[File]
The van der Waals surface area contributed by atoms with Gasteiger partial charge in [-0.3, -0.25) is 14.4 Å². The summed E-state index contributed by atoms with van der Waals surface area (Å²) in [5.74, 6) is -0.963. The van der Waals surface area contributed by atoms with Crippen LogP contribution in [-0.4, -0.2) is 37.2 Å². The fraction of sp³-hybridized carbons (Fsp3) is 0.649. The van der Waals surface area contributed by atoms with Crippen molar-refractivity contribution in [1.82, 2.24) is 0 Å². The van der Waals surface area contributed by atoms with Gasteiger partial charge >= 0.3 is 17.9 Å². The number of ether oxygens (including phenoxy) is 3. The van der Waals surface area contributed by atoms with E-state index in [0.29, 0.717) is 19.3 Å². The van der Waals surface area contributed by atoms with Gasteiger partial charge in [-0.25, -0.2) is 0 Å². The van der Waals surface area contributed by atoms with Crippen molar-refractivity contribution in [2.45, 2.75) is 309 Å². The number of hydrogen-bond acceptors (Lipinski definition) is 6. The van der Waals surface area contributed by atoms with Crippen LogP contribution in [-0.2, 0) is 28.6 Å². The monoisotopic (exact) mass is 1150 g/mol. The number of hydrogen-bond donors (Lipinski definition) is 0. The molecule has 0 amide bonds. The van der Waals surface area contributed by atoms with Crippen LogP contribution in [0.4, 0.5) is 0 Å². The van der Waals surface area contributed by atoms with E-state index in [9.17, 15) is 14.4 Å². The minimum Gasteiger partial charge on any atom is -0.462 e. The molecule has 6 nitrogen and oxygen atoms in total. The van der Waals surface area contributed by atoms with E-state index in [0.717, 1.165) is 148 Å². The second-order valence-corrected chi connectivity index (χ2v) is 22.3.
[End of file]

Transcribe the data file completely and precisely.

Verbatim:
The van der Waals surface area contributed by atoms with Gasteiger partial charge in [-0.3, -0.25) is 14.4 Å². The summed E-state index contributed by atoms with van der Waals surface area (Å²) in [5.74, 6) is -0.963. The van der Waals surface area contributed by atoms with Crippen LogP contribution in [-0.4, -0.2) is 37.2 Å². The fraction of sp³-hybridized carbons (Fsp3) is 0.649. The van der Waals surface area contributed by atoms with Crippen molar-refractivity contribution in [1.82, 2.24) is 0 Å². The van der Waals surface area contributed by atoms with Gasteiger partial charge >= 0.3 is 17.9 Å². The number of ether oxygens (including phenoxy) is 3. The van der Waals surface area contributed by atoms with E-state index in [0.29, 0.717) is 19.3 Å². The van der Waals surface area contributed by atoms with Gasteiger partial charge in [-0.25, -0.2) is 0 Å². The van der Waals surface area contributed by atoms with Crippen molar-refractivity contribution in [2.45, 2.75) is 309 Å². The number of hydrogen-bond acceptors (Lipinski definition) is 6. The van der Waals surface area contributed by atoms with Crippen LogP contribution in [-0.2, 0) is 28.6 Å². The monoisotopic (exact) mass is 1150 g/mol. The number of hydrogen-bond donors (Lipinski definition) is 0. The molecule has 0 amide bonds. The van der Waals surface area contributed by atoms with Crippen LogP contribution in [0.4, 0.5) is 0 Å². The van der Waals surface area contributed by atoms with E-state index in [9.17, 15) is 14.4 Å². The minimum Gasteiger partial charge on any atom is -0.462 e. The molecule has 6 nitrogen and oxygen atoms in total. The van der Waals surface area contributed by atoms with E-state index in [0.717, 1.165) is 148 Å². The second-order valence-corrected chi connectivity index (χ2v) is 22.3.